Trivex has optical qualities (degree of clarity) nearly identical to glass. Due to manufacturing processes, it is even less likely to crack than polycarbonate, although it is less impact resistant (more prone to shattering than polycarbonate, yet less likely to crack? strange but true- anyways, both are much safer than basic plastic or glass). Recommended for drill-mounted frames.

Hi-Index

Hi-index lenses fall between basic plastic and polycarbonate in their degree of safety, but offer the benefit of creating the thinnest lens possible. Hi-Index lenses include 1.60, 1.67, 1.70, and 1.74. Basically the higher the number, the thinner the lens (but also the higher the cost).

Lens Coatings/Tints

Anti-Scratch Coating

While no coating can prevent scratches, an anti-scratch coating, as the name implies, can make your lenses more scratch resistant. Recommended for eyeglass wearers who work in dusty environments to increase the life of the lenses.

Anti-Reflective Coating (anti-glare coating)

For people who wear glasses, distracting reflections and glare can rob the eyes of the up to 14 percent of available light. AR lenses allow virtually all the available light to pass through the lens for sharper, clearer, more comfortable vision. Recent tests prove that people are able to see more clearly with AR lenses, especially under low light conditions like driving at night. Key benefits of AR lenses include: glare reduction, better night vision, better computer vision (especially when using LCD monitors), better lens cosmetics, and reduced eye fatigue. Eyes on 34th Eye Clinic highly recommends anti-reflective coating for all eyeglass wearers, and highly recommends the Crizal Avance with Scotchguard brand as the most superior coating available.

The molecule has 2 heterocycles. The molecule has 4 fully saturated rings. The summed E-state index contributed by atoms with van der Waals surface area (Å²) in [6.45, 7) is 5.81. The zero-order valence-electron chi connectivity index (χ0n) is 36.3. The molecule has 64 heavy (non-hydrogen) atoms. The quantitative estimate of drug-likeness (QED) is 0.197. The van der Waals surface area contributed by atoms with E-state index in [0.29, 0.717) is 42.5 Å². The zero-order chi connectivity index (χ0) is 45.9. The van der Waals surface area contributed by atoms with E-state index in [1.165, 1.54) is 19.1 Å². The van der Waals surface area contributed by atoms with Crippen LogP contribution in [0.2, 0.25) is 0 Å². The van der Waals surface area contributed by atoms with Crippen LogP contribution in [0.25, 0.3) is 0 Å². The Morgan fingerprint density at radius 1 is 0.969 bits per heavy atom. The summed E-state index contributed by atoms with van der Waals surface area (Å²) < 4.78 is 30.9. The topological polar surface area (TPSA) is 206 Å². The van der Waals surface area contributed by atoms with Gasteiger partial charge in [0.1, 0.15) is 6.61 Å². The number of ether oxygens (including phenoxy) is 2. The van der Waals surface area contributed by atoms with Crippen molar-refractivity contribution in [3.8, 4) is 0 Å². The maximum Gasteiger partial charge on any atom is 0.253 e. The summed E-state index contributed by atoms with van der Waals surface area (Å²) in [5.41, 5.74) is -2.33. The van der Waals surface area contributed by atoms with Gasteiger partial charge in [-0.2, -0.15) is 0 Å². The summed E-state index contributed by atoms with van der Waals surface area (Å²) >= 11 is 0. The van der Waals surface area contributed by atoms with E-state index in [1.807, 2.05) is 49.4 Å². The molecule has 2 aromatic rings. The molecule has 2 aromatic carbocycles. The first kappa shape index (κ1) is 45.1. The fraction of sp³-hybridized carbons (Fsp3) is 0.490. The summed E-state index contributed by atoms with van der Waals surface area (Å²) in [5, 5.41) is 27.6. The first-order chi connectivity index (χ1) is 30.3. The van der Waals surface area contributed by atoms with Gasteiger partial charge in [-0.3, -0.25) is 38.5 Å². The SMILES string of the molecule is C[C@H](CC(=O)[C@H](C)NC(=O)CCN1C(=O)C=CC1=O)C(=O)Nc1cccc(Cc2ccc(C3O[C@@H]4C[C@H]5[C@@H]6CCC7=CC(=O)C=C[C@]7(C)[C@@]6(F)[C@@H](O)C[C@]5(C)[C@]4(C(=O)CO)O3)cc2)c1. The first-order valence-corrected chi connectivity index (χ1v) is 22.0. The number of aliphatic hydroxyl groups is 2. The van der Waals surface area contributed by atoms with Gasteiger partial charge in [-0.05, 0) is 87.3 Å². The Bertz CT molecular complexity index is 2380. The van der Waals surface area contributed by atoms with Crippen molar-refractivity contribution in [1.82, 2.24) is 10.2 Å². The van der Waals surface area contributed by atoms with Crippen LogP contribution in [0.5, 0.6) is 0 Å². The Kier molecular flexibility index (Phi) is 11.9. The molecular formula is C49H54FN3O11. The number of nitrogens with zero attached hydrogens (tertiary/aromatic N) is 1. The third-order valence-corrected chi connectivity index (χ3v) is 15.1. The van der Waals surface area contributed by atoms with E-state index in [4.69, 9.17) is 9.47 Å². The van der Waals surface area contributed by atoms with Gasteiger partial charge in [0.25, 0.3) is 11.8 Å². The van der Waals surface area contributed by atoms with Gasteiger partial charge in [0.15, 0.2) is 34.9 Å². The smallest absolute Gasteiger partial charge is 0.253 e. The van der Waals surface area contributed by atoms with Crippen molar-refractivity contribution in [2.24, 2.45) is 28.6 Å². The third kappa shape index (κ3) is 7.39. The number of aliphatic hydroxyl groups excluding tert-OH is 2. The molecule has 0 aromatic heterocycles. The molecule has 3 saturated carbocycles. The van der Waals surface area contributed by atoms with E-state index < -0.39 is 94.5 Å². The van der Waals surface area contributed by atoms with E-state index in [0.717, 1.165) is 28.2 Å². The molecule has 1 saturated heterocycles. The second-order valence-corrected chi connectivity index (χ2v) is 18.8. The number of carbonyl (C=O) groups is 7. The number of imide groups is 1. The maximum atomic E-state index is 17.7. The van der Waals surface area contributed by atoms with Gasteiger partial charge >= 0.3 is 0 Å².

Transitions

Transitions Lenses change from clear to dark, & block 100% of harmful UV rays. The newest generations of these lenses darken and lighten faster than ever before, and are available in most every lens material. It is useful to know, however, that Transitions lenses will not darken in the car, as they react to UV light, and our windshields in North America have been treated with a UV filter.

Polarized Lenses

Polarized lenses improve vision, especially in strong light conditions. They do this by controlling which light rays are allowed to enter the eye. By filtering-out reflected and scattered light, vision is crisper, and eye fatigue is reduced, as the visual system doesn’t have to “search” through a glared image. Polarized lenses will protect you from UV rays, glare and intense light.

UV Coating

UV Coating, also called a UV filter, is a bath treatment that effectively gives lenses the ability to block 100% of harmful ultraviolet light rays.

Mirrored Coatings

Mirrored coatings reduced glare and brightness as well as provide a dramatic and appealing cosmetic appearance. Traditionally, silver mirror was the most common of these coatings, but today, mirror coatings also come in blues, greens, golds, reds, oranges, and violets, allowing for a more custom match to the frame of your choice.